Coffee & Tea

Boston Area Bubble Tea Falafel

Rod Dee II, Zoe's, Falafel King, bubble tea


Coffee & Tea 6

Rod Dee II, Zoe's, Falafel King, bubble tea

seekaltroutes | Mar 22, 2004 07:48 PM

Rod Dee II, 94 Peterborough St., Fenway
This place is to "secret screenings" at the AMC Fenway what Emma's Pizza is to "secret screenings" at the Kendall. I walked to it from Kenmore Sq., and the only thing keeping me trudging through the snow was the pot of Tom Yum Noodle Soup with shredded pork awaiting me at the end of the rainbow (twas St. Paddy's Day). The portion is huge (easily feeds 2), with a thick, deep flavor and piles of noodles; the pork was lackluster but really more for texture than taste. This is great comfort food, the heat spreading through you until you break out in that perfect film of sweat from the intensity. Mmm. Soup seemed the way to go—curry-favoring patrons seemed less than impressed with their food, and eyed my bucket o' soup longingly.

Zoe's, 287 Beacon St., Somerville
Finally made it here, but sadly had to stay away from the Sichuan stuff and the pork belly et al. because my companion was vegetarian and didn't do spicy. (That and the fact that Petsie Pie's next door closed literally minutes before we arrived just means I'll be back soon.) Still, we did well: stir-fried green beans and Crispy Sea Scallops in Black Pepper Sauce—both absolutely perfect, with stupidly simple preparation and deliciously homey taste. Beans were classic Chinese green bean stir-fry (hint of black bean?) that was great on rice. Scallops were basically "dry-fried" then drowned in a sauce of canned mushrooms and cornstarch, like something out of a 50s suburban housewife cookbook—yet we couldn't stop raving. I've never eaten anything where the dominant flavor is black pepper—I think of it as a flavor enhancer, not a spice on its own—but it was remarkable how full-bodied the dish was. For better or for worse, I think the word on Zoe's is out—takeout orders were coming in non-stop, and there were groups (Asian and Cantabridgyuppie) lining up out the door on an otherwise deserted and snowy Thursday.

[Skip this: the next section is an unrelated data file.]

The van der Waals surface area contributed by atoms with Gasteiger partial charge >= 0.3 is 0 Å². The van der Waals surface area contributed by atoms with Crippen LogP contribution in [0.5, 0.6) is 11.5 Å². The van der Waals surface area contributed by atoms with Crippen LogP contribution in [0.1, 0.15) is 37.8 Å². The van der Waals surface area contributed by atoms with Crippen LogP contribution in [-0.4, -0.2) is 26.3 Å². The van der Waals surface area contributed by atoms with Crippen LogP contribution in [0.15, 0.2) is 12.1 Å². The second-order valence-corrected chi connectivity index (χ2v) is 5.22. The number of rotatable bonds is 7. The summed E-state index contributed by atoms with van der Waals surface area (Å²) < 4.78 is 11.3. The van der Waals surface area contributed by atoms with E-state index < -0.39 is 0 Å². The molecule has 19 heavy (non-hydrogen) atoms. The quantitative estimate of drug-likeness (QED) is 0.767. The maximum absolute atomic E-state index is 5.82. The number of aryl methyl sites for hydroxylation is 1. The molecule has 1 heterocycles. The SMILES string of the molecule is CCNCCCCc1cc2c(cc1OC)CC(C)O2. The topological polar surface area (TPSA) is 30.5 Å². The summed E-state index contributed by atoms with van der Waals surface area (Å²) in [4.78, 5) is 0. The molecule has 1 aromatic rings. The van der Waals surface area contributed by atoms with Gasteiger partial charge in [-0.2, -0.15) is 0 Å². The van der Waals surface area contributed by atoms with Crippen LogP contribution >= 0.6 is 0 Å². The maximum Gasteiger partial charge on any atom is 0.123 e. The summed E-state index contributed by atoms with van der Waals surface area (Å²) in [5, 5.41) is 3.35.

Falafel King, Downtown Crossing (strip mall food court downstairs from Emily's/SW1 nightclub)
Name says it all: stick to the falafel, as the chicken shwarma tastes like charcoal. (You'll get a free falafel anyway from the chatty Iraqi owner, who puts even the burrito guys at Anna's Taqueria to shame with his meal-assembling speed.) Since I love cilantro and anything big, I usually prefer "Arab" falafel over "Israeli" (don't hold me to that when I'm gorging at Rami's, though), so this place—with its giant green baseball-sized felfela—was perfect.

Bubble Tea Marathon
I did a 3-day taro bubble tea taste test, and turns out the bubble tea guy opposite the Falafel King stand (?!) actually makes a decent cuppa (can you call bubble tea that?); his was the most smoothie-like/icy/slushy of the 3 I tried, and that's the consistency I like the best. A lacklastur boba quality though, put him in just under the milkier/waterier Anna's Dessert House (sp?) in Chinatown, just down Harrison from the Harrison/Beach intersection. My favorite remains the Chinatown Eatery food court (even Let's Go guides endorse them, according to the sticker on their wall). Anna's does get bonus points for being the only place with sealed plastic tops, which allow for greater boba-suction and lots of vigorous shaking to distribute the balls more evenly (can't do that with the standard Solo/straw hole tops). Though it is rather vulgar when you use your straw to defile the cute cuddly animals that are printed on the sealed tops. Also want to put in a good word for the bubble tea at Dado Tea, on Mass Ave. between Harvard and Central (you get a pint glass of tea!); they also have great uncommon Asian desserts like shaved ice with condensed milk and fruit.


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